A passion for gardening
Ever thought about turning your interest into a career? Eight Kent
horticultural experts reveal the many opportunities on offer
Did you know that the horticultural industry is one of the largest employers in the UK? A career in horticulture could mean anything from a hands-on gardener, a garden designer, grower or garden centre For Viv Hunt, head gardener at Godinton House and Gardens, it was the joy of working with plants and the desire to get out of London, working in stuffy modelmaking workshops, that led her to change her career.
“I think a lot of people get into their 30s or 40s, the dreaded midlife crisis, and want to change direction,” she says.
“There are so many varied opportunities in horticulture; it’s a career you can take in any direction that suits you.”
What does your job include? As head gardener I do a bit of everything: managing and training a team of gardeners and volunteers, planning planting and designing borders, presenting the gardens to tour groups and school groups, running gardening workshops and seasonal events and of course maintaining the gardens along with the rest of the team.
I really enjoy having a varied day and working with other people who get a kick out of making a beautiful garden.
manager, to a research scientist.
There are many opportunities out there, whether you are a student looking for a study path or a sea-changer wanting to turn a passion into a career. January is a great time to assess your life and make New Year resolutions The most challenging part? Gardens naturally change constantly and you are always planning for the future and thinking ahead, but I think the most challenging part of any job is how you communicate with and motivate other people and that’s no less true in horticulture.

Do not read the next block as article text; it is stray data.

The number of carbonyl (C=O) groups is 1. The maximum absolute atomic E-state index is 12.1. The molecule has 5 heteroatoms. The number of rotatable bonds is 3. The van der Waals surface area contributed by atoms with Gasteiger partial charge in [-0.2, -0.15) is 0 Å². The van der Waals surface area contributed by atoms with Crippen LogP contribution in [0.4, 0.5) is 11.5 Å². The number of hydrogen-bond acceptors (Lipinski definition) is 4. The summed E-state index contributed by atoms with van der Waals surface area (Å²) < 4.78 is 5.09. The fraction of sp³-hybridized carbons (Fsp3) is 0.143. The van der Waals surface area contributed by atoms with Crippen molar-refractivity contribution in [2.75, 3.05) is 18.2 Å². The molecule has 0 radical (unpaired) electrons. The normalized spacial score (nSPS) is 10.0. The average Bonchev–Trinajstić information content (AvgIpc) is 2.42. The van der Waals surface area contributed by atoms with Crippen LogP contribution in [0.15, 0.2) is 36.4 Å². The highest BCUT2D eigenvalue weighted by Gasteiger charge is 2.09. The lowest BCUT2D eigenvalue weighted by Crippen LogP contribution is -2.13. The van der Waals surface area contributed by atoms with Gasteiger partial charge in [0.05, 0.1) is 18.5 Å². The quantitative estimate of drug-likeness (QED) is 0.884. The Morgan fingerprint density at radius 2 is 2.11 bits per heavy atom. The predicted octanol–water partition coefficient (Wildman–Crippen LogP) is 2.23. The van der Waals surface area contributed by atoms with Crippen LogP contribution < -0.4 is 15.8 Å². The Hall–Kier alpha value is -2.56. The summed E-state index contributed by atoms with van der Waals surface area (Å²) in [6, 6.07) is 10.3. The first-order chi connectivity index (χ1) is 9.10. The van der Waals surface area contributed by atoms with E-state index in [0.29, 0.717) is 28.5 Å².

What career advice would you give?
I started by volunteering at a local National Trust property and then took a course at a horticultural college while working in a large private garden. I’d always advise some formal training as it opens up so many more opportunities and usually gives you a network of contacts and support. The most important skills are flexibility – both in attitude and physically.
Where are the opportunities? There is certainly plenty of work in the South East for well-trained gardeners both in maintenance and design and I think that there is much better recognition these days of the skills involved and that salaries should reflect that.
Volunteering at Godinton We now have a place for a Professional Gardeners Guild to maybe do something you’ve always had a hankering for.
Meet some of the professionals working in the Garden of England to learn what they love about the industry, where they think the opportunities are, and let them inspire you to join them. trainee each year, which is a full-time position with accommodation, and we have a large team of volunteers, some of whom are studying the RHS courses with local colleges or by distance learning.
We try to make sure that they are involved in a variety of work in the garden and we include them in plant identification training, which we do with the PGG student each week.
BELOW: Viv Hunt